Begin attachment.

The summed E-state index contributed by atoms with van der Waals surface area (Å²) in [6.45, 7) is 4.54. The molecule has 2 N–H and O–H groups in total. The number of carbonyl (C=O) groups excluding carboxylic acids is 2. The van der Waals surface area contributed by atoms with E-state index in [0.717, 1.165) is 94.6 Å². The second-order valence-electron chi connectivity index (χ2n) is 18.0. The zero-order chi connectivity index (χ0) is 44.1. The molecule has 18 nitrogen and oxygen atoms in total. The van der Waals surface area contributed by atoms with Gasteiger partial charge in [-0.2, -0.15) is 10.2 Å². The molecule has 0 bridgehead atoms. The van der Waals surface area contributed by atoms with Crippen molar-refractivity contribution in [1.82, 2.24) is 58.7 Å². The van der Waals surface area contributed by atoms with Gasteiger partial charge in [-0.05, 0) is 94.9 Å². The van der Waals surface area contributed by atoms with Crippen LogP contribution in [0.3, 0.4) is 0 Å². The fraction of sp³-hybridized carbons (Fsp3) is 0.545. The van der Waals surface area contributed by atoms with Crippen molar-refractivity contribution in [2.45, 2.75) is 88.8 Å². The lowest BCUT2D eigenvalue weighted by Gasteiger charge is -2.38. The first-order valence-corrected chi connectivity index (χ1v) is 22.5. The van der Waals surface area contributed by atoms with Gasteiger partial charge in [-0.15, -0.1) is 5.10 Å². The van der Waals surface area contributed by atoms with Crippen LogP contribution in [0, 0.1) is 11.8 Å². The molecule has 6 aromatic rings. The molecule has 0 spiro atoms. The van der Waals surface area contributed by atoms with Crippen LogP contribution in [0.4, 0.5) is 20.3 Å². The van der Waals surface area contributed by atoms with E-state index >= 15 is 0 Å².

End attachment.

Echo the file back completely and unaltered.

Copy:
The summed E-state index contributed by atoms with van der Waals surface area (Å²) in [6.45, 7) is 4.54. The molecule has 2 N–H and O–H groups in total. The number of carbonyl (C=O) groups excluding carboxylic acids is 2. The van der Waals surface area contributed by atoms with E-state index in [0.717, 1.165) is 94.6 Å². The second-order valence-electron chi connectivity index (χ2n) is 18.0. The zero-order chi connectivity index (χ0) is 44.1. The molecule has 18 nitrogen and oxygen atoms in total. The van der Waals surface area contributed by atoms with Gasteiger partial charge in [-0.2, -0.15) is 10.2 Å². The molecule has 0 bridgehead atoms. The van der Waals surface area contributed by atoms with Crippen molar-refractivity contribution in [1.82, 2.24) is 58.7 Å². The van der Waals surface area contributed by atoms with Gasteiger partial charge in [-0.05, 0) is 94.9 Å². The van der Waals surface area contributed by atoms with Crippen LogP contribution in [0.3, 0.4) is 0 Å². The fraction of sp³-hybridized carbons (Fsp3) is 0.545. The van der Waals surface area contributed by atoms with Crippen molar-refractivity contribution in [2.45, 2.75) is 88.8 Å². The lowest BCUT2D eigenvalue weighted by Gasteiger charge is -2.38. The first-order valence-corrected chi connectivity index (χ1v) is 22.5. The van der Waals surface area contributed by atoms with Gasteiger partial charge in [-0.15, -0.1) is 5.10 Å². The van der Waals surface area contributed by atoms with Crippen LogP contribution in [0, 0.1) is 11.8 Å². The molecule has 6 aromatic rings. The molecule has 0 spiro atoms. The van der Waals surface area contributed by atoms with Crippen LogP contribution in [0.4, 0.5) is 20.3 Å². The van der Waals surface area contributed by atoms with E-state index >= 15 is 0 Å².